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FW: Comments of American Heart Association on Whois Taskforce Preliminary Report

  • To: <whois-services-comments@xxxxxxxxx>
  • Subject: FW: Comments of American Heart Association on Whois Taskforce Preliminary Report
  • From: "Metalitz, Steven" <met@xxxxxxx>
  • Date: Mon, 15 Jan 2007 13:33:25 -0800

The following comment is being resubmitted as it does not yet appear to
have been posted on the comment archive. 
Steven J. Metalitz | Mitchell Silberberg & Knupp LLP | 2300 M Street,
N.W., Suite 800, Washington, D.C. 20037 | tel: 202 973-8132| fax: 310
231-8432| met@xxxxxxx



From: Lea Fisher [mailto:lea.fisher@xxxxxxxxx] 
Sent: Friday, January 12, 2007 5:12 PM
To: whois-services-comments@xxxxxxxxx
Subject: Comments of American Heart Association on Whois Taskforce
Preliminary Report

To Whom It May Concern:

On behalf of the American Heart Association (AHA), including the
American Stroke Association (ASA) and over 22.5 million AHA and ASA
volunteers and supporters, we appreciate the opportunity to submit our
comments in response to the GNSO Whois preliminary task force report on
Whois services.  

AHA has serious concerns about the Operational Point of Contact (OPoC)
Proposal included as one option in the preliminary report.  The OPoC
proposal would severely limit the amount of domain name registrant
information publicly available.  Under the OPoC proposal, only the
registrant's name and country would be accessible via the Whois service.
This significant change from current policy would severely hinder AHA's
ability to identify and shut down fraudulent websites falsely portraying
themselves to be operated by or affiliated with the AHA.  

Also included in the preliminary report is a Special Circumstances
Proposal that would preserve the status quo on Whois data, except for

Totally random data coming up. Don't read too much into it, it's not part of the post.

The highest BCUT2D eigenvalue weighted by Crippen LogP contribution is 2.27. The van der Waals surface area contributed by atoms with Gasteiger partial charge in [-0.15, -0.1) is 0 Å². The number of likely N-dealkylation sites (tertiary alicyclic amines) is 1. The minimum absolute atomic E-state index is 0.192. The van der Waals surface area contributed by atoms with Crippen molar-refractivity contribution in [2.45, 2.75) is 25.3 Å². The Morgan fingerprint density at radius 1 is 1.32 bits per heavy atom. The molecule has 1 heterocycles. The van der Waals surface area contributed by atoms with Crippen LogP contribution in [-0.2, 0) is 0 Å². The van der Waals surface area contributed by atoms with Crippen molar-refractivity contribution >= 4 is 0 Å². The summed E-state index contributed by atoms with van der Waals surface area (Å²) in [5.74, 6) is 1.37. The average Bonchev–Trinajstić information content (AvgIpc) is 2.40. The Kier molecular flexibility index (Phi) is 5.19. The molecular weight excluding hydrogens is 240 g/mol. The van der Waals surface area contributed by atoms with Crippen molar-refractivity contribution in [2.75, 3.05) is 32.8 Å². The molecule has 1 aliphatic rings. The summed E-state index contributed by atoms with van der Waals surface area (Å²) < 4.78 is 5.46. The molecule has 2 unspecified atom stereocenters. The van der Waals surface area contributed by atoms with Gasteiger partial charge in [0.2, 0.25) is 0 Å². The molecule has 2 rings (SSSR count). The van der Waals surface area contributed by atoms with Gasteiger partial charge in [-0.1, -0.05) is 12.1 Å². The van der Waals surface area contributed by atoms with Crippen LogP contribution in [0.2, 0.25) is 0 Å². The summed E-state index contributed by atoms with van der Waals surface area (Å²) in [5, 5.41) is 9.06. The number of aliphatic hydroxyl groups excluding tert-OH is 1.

individual and non-commercial registrants who are able to demonstrate
the need for protecting data for personal safety reasons.  While we have
concerns about how a new centralized mechanism for recognizing
registrants would operate, of the two proposals offered in ICANN's
report, we find the Special Circumstances Proposal to be preferable
because of its protection of publicly available data. 

The American Heart Association is a national voluntary health agency
whose mission is to reduce disability and death from cardiovascular
diseases and stroke.  We own and maintain approximately 40 web sites,
and rely upon Whois data to preserve the integrity of these sites.  The
American Heart Association urges ICANN not to adopt the OPoC proposal.
Instead, we urge ICANN to provide a clear procedure for accessing Whois
data, to take additional steps to ensure that data supplied by domain
name registrants is accurate and current, and to phase out the proxies
that currently conceal the identity of registrants.

Respectfully submitted,

Sue Nelson

Vice President of Federal Advocacy

American Heart Association



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